Blizzard Ad Sales Reactions


As we reported a few days ago, Blizzard just signed a deal with Massive INC, to provide advertisements on the various Blizzard websites and through Battle.net. Blizzard confirmed that the ads will not display in-game, but since Blizzard hasn’t revealed many of the new features we’ll see in Battle.net 2.0, speculation is running rampant. Ads online and in games is not a new innovation; some of Massive’s other clients include Sega and EA, but it’s new to Blizzard, and some of the early reactions to this news are less than enthusiastic.

The Escapist is more cautious than optimistic:

While advertising within a retail gaming product hasn’t always produced the desired results, the hope is that developers turn to it as opposed to charging consumers for the expenses they’re hoping to cover. An example of this would be MMOG titles like Maple Story and Anarchy Online, which utilize in-game advertisements as a way to make the games available for free. The advertising that Massive Inc is offering Blizzard won’t be seen in-game, but they may still be a solution for a particularly sticky situation. At their annual fan convention, Blizzcon, which was held earlier this year, Diablo III producer Jay Wilson was asked whether or not Battle.net would remain free in the face of the massive, subscription-based success of their own MMOG title, World of Warcraft. Wilson admitted that Blizzard is looking to “monetize Battle.net so that we get to keep making these games and updating features.”

If keeping Battle.net free for gamers around the world means that we have to bear witness to an endless supply of advertisements for pain relievers and sandwiches, I believe we can all live with that. But should the day come when we’re all paying for the opportunity to play Diablo III and get free credit reports, consider your right to pitchforks invoked.

More pessimistic is Ars Technica:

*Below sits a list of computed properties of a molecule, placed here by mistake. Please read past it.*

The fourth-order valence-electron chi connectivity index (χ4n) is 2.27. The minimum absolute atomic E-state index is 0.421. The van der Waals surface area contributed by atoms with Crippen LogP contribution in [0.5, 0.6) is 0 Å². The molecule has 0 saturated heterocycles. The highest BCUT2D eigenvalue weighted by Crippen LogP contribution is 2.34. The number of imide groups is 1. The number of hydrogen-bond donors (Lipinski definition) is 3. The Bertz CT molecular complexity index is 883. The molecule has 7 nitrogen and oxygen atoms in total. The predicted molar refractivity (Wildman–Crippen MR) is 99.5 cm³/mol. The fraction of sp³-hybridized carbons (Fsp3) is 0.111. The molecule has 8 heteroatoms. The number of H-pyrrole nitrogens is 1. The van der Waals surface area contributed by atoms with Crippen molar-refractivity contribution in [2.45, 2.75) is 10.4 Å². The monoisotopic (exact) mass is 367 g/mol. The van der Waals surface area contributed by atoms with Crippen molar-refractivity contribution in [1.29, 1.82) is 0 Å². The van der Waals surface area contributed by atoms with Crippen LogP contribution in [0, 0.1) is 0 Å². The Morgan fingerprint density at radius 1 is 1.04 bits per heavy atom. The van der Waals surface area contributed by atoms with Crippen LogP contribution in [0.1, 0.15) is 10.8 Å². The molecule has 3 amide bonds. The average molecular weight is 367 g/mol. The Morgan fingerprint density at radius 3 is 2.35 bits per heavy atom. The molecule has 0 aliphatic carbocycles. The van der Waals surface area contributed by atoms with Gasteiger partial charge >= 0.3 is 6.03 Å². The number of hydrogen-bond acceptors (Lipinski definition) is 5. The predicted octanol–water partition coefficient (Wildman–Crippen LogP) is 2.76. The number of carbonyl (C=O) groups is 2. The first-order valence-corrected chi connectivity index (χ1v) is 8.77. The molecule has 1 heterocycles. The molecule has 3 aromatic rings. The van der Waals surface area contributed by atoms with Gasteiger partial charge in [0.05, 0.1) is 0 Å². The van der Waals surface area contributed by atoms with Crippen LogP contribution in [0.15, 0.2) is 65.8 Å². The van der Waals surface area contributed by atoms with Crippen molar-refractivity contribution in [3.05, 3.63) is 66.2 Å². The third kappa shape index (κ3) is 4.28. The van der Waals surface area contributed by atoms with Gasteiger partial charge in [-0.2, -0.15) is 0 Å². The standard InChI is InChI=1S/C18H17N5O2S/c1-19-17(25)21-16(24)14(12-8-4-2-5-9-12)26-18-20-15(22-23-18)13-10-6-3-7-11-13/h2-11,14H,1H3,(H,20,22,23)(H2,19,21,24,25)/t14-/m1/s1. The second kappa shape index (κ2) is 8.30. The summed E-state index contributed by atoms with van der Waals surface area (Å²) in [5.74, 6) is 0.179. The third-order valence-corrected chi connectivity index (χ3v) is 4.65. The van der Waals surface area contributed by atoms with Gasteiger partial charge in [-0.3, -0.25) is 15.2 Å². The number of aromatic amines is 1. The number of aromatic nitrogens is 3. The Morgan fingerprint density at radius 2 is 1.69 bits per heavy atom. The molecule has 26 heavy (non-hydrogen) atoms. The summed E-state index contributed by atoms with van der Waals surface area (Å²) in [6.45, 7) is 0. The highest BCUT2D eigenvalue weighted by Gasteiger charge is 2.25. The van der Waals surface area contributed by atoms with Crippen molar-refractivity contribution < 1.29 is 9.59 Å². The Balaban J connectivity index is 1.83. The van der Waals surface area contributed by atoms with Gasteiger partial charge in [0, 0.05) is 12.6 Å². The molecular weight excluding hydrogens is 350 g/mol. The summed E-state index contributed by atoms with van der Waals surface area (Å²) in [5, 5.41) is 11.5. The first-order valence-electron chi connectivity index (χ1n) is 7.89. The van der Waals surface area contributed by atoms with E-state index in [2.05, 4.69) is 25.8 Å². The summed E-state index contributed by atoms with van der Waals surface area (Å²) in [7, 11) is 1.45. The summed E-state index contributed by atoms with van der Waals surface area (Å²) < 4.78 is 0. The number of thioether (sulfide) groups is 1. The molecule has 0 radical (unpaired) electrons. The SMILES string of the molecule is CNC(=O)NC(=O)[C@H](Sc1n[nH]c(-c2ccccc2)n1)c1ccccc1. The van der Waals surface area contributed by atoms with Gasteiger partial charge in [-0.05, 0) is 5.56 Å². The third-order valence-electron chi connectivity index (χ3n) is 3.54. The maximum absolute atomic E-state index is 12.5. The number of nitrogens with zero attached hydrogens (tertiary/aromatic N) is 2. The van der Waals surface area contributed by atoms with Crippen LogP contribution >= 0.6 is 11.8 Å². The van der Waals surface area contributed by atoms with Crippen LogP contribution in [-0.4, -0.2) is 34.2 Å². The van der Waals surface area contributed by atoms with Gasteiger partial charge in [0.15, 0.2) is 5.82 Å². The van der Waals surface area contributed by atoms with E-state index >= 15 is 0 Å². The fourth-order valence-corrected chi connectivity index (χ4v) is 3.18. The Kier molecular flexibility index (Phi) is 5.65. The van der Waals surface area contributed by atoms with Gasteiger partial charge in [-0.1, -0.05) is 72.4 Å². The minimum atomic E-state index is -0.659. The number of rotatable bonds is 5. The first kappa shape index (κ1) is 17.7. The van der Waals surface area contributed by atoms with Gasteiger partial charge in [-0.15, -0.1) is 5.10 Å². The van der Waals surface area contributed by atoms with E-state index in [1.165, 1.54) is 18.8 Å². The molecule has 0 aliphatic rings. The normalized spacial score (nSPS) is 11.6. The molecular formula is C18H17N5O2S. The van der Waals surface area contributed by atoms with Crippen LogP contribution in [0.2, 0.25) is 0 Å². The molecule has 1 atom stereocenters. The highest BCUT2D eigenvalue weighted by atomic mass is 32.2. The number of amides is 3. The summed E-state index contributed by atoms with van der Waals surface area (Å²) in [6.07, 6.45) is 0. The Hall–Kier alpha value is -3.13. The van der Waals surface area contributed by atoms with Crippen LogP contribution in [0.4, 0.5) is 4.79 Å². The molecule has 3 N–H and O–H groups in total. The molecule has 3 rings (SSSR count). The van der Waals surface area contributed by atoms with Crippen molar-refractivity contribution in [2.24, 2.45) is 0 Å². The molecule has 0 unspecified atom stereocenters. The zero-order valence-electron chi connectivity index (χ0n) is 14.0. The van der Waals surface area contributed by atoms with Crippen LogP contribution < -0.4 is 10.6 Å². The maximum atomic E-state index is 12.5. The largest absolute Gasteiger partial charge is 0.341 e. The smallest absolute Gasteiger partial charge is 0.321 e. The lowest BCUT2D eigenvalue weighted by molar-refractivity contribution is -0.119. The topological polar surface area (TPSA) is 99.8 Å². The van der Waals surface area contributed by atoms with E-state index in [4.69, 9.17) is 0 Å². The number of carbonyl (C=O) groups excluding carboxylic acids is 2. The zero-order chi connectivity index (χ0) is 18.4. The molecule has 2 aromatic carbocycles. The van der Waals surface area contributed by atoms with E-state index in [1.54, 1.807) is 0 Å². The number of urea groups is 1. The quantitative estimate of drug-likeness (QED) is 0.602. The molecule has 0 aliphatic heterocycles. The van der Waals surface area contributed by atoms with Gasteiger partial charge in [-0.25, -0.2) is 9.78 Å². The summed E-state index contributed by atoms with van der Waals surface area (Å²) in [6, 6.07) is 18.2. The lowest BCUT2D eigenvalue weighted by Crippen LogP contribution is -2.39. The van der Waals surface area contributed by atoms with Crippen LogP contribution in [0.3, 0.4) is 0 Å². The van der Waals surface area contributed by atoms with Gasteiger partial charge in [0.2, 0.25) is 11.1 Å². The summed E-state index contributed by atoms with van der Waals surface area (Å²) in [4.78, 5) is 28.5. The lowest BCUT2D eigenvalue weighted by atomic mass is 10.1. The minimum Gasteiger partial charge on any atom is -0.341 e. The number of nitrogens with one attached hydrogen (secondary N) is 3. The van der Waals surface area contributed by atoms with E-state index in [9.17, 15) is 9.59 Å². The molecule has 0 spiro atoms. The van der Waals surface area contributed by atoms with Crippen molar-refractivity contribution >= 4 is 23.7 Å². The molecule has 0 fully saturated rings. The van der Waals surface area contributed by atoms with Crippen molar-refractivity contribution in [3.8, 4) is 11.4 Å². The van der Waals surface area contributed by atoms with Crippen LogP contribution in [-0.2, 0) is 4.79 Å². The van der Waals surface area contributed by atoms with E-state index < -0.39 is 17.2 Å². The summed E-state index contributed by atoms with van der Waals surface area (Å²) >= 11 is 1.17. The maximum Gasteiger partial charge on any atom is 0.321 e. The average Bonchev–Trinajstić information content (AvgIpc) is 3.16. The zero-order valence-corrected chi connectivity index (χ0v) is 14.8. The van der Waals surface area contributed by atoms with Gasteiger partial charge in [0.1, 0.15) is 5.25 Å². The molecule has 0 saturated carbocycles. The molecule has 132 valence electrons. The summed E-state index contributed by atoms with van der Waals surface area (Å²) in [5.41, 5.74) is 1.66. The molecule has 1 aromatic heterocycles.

Activision Blizzard has a very easy-to-understand business plan: monetize everything it can, as quickly as it can, across as many platforms as it can. The result is a strong slash-and-burn mentality when it comes to the games industry, and a new deal with Massive Inc. to sell ads in its games shouldn’t come as a surprise; in-game advertising isn’t a new idea. What’s frightening is the announcement that those ads are coming to Battle.Net. Don’t worry, it sounds like there are even more plans to turn Battle.net into a cash cow.

…These new ideas and money-making schemes aren’t being shoehorned into the existing Battle.Net, as Activision Blizzard is hard at work creating a revamped version of the service for StarCraft 2 and Diablo III. That means that the team can start from the ground up and decide what services the company would like continue to give away for free, and which it would like to make for-pay.

The amount of eyes that will be on Battle.Net when these two upcoming games are released will be staggering. It’s somewhat depressing that instead of a blessing, Activision Blizzard sees that as an opportunity to maximize the earning potential of the service. Blizzard has long been known as one of the good guys in gaming, but it’s unclear how long Activision CEO Bobby Kotick will allow them to keep that reputation. 

What do you guys think? Are you resigned to ads appearing on everything, eventually? Is it a fair trade off so long as Battle.net doesn’t gain a monthly fee? Would you subscribe if it meant better features and no ads? *cough* Or do you hate this and feel that your $60 should buy you support and ad-free gaming forever?

Tagged As: | Categories: Battle.net, Blizzard, Controversy

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